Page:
Recently, I spent time with a group of people and I was surprised by how anxiety showed up in different ways for each of us. If we judge our anxiety by another’s anxiety, this could have the negative consequence of minimizing or ignoring our experience and not getting the help we need.
How do I know if the anxiety I am experiencing is worthy of seeking treatment?
Anxiety includes both apprehensive worry and physical symptoms. Such as fatigue, restlessness, difficulty concentrating, irritability, muscle tension, and insomnia. Anxiety can spiral quickly.
Still unsure? Let me tell you a story.
Simone has always been a “worrier.” Their mother described young Simone as her jumpy child. Always asking questions and trying to control stuff. “Child calm yourself and go have a seat somewhere” mama would shout. Simone tugged on Mama's skirt and asked about going on the school trip for the 14th time. Simone was proud of their ability not to be still and looked down on others that could. Like their sister who would lay on the couch all day watching TV, if mama didn’t give her a swift kick in the butt. Simone’s mind raced 24/7 often replaying events or decisions long past rewriting the word choices and actions not taken. Simone was on a perpetual merry-go-round of should’ve-could’ve-would’ve with no end. This left Simone fatigued and feeling on edge most of the time.
For Simone, the experiences of headaches, shallow breathing, upset stomach, and feeling keyed up were daily. They thought everybody went through the same thing. Simone talking with a co-worker that started therapy for anxiety said “worrying helps me prepare for trouble." "If I think about all the bad things that may happen I’ll be able to stop them.” Colleen is a tall statuesque woman, who wore clothes that flowed so it looked like she was floating when she walked. Said “so you’re saying worrying protects you from bad things happening? How often do the things you are anxious about actually happen?” “Well, rarely, um, almost never,” Simone said. “Rarely, almost never, huh, so how does spending all day every day anxious actually serve you?”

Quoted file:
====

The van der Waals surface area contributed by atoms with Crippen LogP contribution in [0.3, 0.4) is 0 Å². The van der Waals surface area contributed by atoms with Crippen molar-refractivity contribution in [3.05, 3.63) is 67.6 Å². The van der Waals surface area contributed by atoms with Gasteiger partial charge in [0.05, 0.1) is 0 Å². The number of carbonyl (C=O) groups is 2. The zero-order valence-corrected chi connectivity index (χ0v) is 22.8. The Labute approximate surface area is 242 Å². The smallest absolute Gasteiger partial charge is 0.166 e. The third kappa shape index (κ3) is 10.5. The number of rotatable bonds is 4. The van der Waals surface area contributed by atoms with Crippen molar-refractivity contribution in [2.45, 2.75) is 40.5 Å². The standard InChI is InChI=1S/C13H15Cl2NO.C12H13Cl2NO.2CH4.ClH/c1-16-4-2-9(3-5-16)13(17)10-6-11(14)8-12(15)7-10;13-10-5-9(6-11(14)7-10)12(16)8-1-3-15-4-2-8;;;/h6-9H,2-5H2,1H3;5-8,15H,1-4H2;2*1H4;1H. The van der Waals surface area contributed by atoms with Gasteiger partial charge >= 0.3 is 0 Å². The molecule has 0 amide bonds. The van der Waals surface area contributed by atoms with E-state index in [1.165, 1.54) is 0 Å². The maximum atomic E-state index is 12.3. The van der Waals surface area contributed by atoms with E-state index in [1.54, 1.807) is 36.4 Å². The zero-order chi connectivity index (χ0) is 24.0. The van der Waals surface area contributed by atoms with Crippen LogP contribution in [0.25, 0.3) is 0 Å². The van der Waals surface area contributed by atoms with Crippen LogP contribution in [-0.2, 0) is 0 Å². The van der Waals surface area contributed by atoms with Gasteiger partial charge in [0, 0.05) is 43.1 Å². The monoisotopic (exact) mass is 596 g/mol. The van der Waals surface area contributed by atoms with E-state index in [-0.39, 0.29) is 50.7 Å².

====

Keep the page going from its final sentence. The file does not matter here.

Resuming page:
Simone left that conversation with Colleen perplexed. Simone watched Colleen floating around the office, laughing and chatting with other coworkers. They wondered why they could never feel that relaxed. Is there some benefit to going to anxiety treatment after all?
What is Anxiety Treatment?
Anxiety treatment is more than deep breathing.
Anxiety treatment is more than sitting still.
Anxiety treatment is more than worrying less.
Anxiety treatment is being seen and heard.
Anxiety treatment is awareness, acceptance, and action.
Anxiety treatment is developing a solid foundation (eating, sleeping, and exercising).
Anxiety treatment is supportive, guided, and safe.